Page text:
A bid to shrink the East Baton Rouge Parish School Board failed Wednesday in the Louisiana House, likely killing the measure for the session.
The vote was 48-44, which is five votes short of the minimum needed to pass.
The tally was a drop from one on the same bill on April 28, when it fell two votes shy of the required minimum.
The proposal is House Bill 1178 by state Rep. Dalton Honor é, D-Baton Rouge.
Honoré said trimming the size of the board from 11 to nine members would make it more efficient and save money.
“I came here to try to make changes, and the school system is one of the changes I want to see made,” he said.
Honoré also said that, since the first House vote on the issue, the East Baton Rouge Parish school board has hired a demographer to assist with its redistricting efforts, including the possibility of trimming the panel to nine or seven members.
Opponents said the fact the board is grappling with the issue is a good reason not to pass a state law.
“Let them do their job,” said state Rep. Regina Barrow, D-Baton Rouge. “This is local governance.”
State Rep. Patricia Smith, D-Baton Rouge, challenged Honoré’s claim that the board backs his legislation.
“They are not in favor of this bill,” said Smith, a former board member herself. “They are in favor of doing their own redistricting themselves.”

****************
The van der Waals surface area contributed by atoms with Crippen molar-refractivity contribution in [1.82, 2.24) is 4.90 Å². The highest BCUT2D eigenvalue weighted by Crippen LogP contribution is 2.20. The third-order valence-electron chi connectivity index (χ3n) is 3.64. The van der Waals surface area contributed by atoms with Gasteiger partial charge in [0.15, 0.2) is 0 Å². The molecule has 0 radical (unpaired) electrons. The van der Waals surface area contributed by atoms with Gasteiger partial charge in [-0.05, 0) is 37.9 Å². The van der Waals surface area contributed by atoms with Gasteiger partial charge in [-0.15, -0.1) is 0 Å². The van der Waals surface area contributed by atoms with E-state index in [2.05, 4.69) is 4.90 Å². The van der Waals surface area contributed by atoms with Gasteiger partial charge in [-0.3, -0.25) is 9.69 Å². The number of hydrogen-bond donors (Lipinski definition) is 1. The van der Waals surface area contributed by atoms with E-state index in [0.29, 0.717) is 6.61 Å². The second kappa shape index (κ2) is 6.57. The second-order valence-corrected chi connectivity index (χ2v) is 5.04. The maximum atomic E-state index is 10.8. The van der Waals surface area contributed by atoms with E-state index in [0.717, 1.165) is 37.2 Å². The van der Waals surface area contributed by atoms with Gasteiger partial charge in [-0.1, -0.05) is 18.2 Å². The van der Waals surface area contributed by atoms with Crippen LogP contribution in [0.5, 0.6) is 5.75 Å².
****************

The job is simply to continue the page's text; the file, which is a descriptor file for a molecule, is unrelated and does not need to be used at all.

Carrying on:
The proposal was backed by officials of the Baton Rouge Area Chamber and opposed by leaders of the East Baton Rouge Parish school system.
State Rep. Franklin Foil, R-Baton Rouge, noted that, under an amendment added to the bill earlier, Honoré’s proposal would be null and void if the local board finished any redistricting effort by Aug. 1.
However, state Rep. Ted James, D-Baton Rouge and sponsor of that addition, said he still opposed the measure.
James called Honoré’s plan unconstitutional.
The bill is one of several pending in the Legislature that would revamp district operations.
Another Senate-passed proposal awaiting House action, Senate Bill 636, would try to improve the school system by giving principals sweeping new authority.
It too is causing major controversy.
House Democratic Caucus Chairman John Bel Edwards, D-Amite, repeatedly quizzed Honoré on why the bill was needed if local officials were addressing the issue.
“The East Baton Rouge Parish school system can do this,” Edwards said.
Honore repeatedly said board officials see a need to act on the issue.
“It is a local bill and I live here in East Baton Rouge Parish,” he said.
Barrow apologized to colleagues for the rash of bills on the school system in recent years, including hotly-debated measures to set up a new district in southeast Baton Rouge in 2012 and 2013.
“I am very sorry that we have put you in these situations,” she said.
Barrow also noted that she has filed a resolution to launch a study after the session on Baton Rouge public schools.
She said that is preferrable to a “patch approach” of bills rushed through during 60 or 90-day legislative sessions.
Smith told the House that two years ago, opponents of bills to revamp teacher tenure rules and to expand Louisiana’s voucher program correctly predicted that the laws would spark lawsuits and this one would too.
“It is unfortunate that we seem to think it is OK for the state to go to court and lose cases deemed unconstitutional,” she said.